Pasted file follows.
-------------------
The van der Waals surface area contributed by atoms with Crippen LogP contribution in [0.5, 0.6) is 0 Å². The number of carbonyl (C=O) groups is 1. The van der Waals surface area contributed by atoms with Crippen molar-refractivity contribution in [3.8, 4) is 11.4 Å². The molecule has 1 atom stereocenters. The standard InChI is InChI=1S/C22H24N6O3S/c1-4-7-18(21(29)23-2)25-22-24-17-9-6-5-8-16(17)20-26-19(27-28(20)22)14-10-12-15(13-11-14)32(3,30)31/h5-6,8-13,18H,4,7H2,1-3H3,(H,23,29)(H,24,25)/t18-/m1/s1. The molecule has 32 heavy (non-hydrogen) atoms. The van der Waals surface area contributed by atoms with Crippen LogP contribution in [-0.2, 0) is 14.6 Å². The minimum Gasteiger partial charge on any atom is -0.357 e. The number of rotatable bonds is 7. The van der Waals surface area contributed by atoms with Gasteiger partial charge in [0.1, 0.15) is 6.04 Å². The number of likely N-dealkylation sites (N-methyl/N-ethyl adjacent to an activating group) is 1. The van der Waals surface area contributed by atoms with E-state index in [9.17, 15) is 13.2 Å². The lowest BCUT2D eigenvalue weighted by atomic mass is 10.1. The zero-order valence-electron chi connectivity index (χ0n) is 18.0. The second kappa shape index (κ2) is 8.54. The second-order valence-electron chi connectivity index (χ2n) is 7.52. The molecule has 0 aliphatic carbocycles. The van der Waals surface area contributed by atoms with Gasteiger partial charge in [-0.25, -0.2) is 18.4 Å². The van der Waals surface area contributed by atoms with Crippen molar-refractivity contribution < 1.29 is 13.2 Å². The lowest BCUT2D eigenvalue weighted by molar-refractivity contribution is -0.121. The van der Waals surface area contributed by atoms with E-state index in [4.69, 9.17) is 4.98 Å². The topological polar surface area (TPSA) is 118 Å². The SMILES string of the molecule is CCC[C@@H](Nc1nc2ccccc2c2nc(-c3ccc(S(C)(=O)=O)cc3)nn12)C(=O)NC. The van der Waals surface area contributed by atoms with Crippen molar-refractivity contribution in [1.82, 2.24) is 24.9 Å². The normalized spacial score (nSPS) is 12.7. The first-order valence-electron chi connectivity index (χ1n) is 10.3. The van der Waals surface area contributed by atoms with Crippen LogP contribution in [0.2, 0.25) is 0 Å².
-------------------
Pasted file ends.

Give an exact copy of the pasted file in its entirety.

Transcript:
The van der Waals surface area contributed by atoms with Crippen LogP contribution in [0.5, 0.6) is 0 Å². The number of carbonyl (C=O) groups is 1. The van der Waals surface area contributed by atoms with Crippen molar-refractivity contribution in [3.8, 4) is 11.4 Å². The molecule has 1 atom stereocenters. The standard InChI is InChI=1S/C22H24N6O3S/c1-4-7-18(21(29)23-2)25-22-24-17-9-6-5-8-16(17)20-26-19(27-28(20)22)14-10-12-15(13-11-14)32(3,30)31/h5-6,8-13,18H,4,7H2,1-3H3,(H,23,29)(H,24,25)/t18-/m1/s1. The molecule has 32 heavy (non-hydrogen) atoms. The van der Waals surface area contributed by atoms with Crippen LogP contribution in [-0.2, 0) is 14.6 Å². The minimum Gasteiger partial charge on any atom is -0.357 e. The number of rotatable bonds is 7. The van der Waals surface area contributed by atoms with Gasteiger partial charge in [0.1, 0.15) is 6.04 Å². The number of likely N-dealkylation sites (N-methyl/N-ethyl adjacent to an activating group) is 1. The van der Waals surface area contributed by atoms with E-state index in [9.17, 15) is 13.2 Å². The lowest BCUT2D eigenvalue weighted by atomic mass is 10.1. The zero-order valence-electron chi connectivity index (χ0n) is 18.0. The second kappa shape index (κ2) is 8.54. The second-order valence-electron chi connectivity index (χ2n) is 7.52. The molecule has 0 aliphatic carbocycles. The van der Waals surface area contributed by atoms with Gasteiger partial charge in [-0.25, -0.2) is 18.4 Å². The van der Waals surface area contributed by atoms with Crippen molar-refractivity contribution < 1.29 is 13.2 Å². The lowest BCUT2D eigenvalue weighted by molar-refractivity contribution is -0.121. The van der Waals surface area contributed by atoms with E-state index in [4.69, 9.17) is 4.98 Å². The topological polar surface area (TPSA) is 118 Å². The SMILES string of the molecule is CCC[C@@H](Nc1nc2ccccc2c2nc(-c3ccc(S(C)(=O)=O)cc3)nn12)C(=O)NC. The van der Waals surface area contributed by atoms with Crippen molar-refractivity contribution in [1.82, 2.24) is 24.9 Å². The normalized spacial score (nSPS) is 12.7. The first-order valence-electron chi connectivity index (χ1n) is 10.3. The van der Waals surface area contributed by atoms with Crippen LogP contribution in [0.2, 0.25) is 0 Å².